It’s a tragedy that was relatively just a few years in the making. The attempted terrorist attack in Mangalore and another earlier one in Coimbatore points to a deep sickness quite at variance with the ethos that South India India once had— a strong ‘Live and let live’ approach.
The media has hailed the Mangalore incident as India’s first ‘lone wolf’ terror attack though mixed up with International terror links.
The truth is yet to come out but one thing is clear. After dozing for decades on the sidelines, at least a section of the Indian Muslim community seems to have gone the way of their brethren from Syria, Afghanistan, and other places. It's dangerous, and needs immediate action. It might even need immediate inaction, such as stopping political motor mouths from worsening the situation.
Media hailed the Mangalore incident as India’s first ‘lone wolf’ terror attack though mixed up with International terror links.
The suspect was the passenger—initially misnamed as Mohammad Sharif who travelled using a fake Aadhaar card and had been implicated in a terror case in Coimbatore.
What is worth noting is that Kerala has seen complete communal harmony before and since that event despite severe political use of minority politics.
The Pakistani hand remains a possibility, though given the internal flux inside the country, this is hardly the ideal time for a terrorist strike that can be credibly traced back. Besides, the police accounts seem to link this directly with Syria.
‘Explosive’ Details of Bomb-Planter Emerge
An auto travelling from Mangalore Railway Junction at Naguri, caught fire. In a country where such occurrences are routine, nobody paid much attention until a heavily pressure cooker bomb was found inside.
The suspect was the passenger—initially misnamed as Mohammad Sharif who it emerged, travelled using a fake Aadhaar card and had been implicated in a terror case in Coimbatore and most notably, seems to have planned the whole thing himself, buying material off the internet while the bomb design was possibly taken from the dark web.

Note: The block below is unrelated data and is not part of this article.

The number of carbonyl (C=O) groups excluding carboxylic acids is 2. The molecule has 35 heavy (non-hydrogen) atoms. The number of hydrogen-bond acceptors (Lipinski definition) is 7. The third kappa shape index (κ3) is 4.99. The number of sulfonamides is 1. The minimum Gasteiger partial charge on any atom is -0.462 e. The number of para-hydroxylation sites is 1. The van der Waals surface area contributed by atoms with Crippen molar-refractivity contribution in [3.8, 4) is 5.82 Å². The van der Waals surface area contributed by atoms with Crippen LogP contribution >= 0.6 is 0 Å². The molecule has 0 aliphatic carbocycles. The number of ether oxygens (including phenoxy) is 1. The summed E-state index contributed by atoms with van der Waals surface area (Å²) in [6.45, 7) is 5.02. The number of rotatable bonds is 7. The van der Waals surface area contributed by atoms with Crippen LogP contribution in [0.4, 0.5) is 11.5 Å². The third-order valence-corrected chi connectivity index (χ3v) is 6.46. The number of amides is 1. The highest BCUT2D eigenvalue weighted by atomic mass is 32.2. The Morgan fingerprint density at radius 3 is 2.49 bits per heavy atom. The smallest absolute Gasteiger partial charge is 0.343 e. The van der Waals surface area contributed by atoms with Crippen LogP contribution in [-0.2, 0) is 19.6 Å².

That last fact could be a possible pointer. The main Islamic State in Syria, or its many copycat ventures in the region as well as Pakistani (and possibly other) intel agencies who use their name, could all have passed on a bomb design including the tricky part of how to make the actual explosive.
That is not easy, and involves use of fertilizer, or rather ammonium nitrate which is part of it together with other ingredients in an exact compound. Foul that, and the thing wont burst at all. Even then, a small initial explosion is needed to set off the explosive trail. It's not easy, and many an aspiring terrorist has paraded his dangerous toys without effect.
In this case, it seems that the explosive may have been made unstable due to the jolting of the autorickshaw in which case it could probably be gelatin. That’s as unstable as it gets, and the online writers of bomb books may not overstress this part given that their ‘customer’ is already shaky.
Gelatin for terror was most recently seen in the Udaipur railway line blast, where police seized 200 kg of gelatin near the site. Gelatin is used for industrial controlled explosions, and illegally by such violent characters such as the sand mining Mafia. In fact, gelatin sticks have been recovered time and again from such sites in Karnataka’s Mandya district, for instance.
The state has cracked down on sand mining recently. Crime and terror often go together. One want something the other has to sell. It could even be a bit of ideology but profit comes first.
‘Islamic State’ Links Suspected
Then there’s this sheer bizarreness of the whole event. The accused whose real name is now identified as Mohammed Shariq, seems to be an absurdly young boy in one image while another has him fiendish-looking in the traditional Islamic State picture of a ‘shaheed’ determined to kill himself and others.
It now seems that he had been out on bail for an earlier incident under the stringent UAPA ( Unlawful Activities Prevention Act) for writing graffiti on a wall warning the ‘Sanghis’ that they would be forced to invite the Lashkar e Tayyba(LeT) and the Taliban. He was arrested together with U Sadath Hussain – all of 50 years old when Shariq would have been just 20. They remained under detention for a year till both got conditional bail.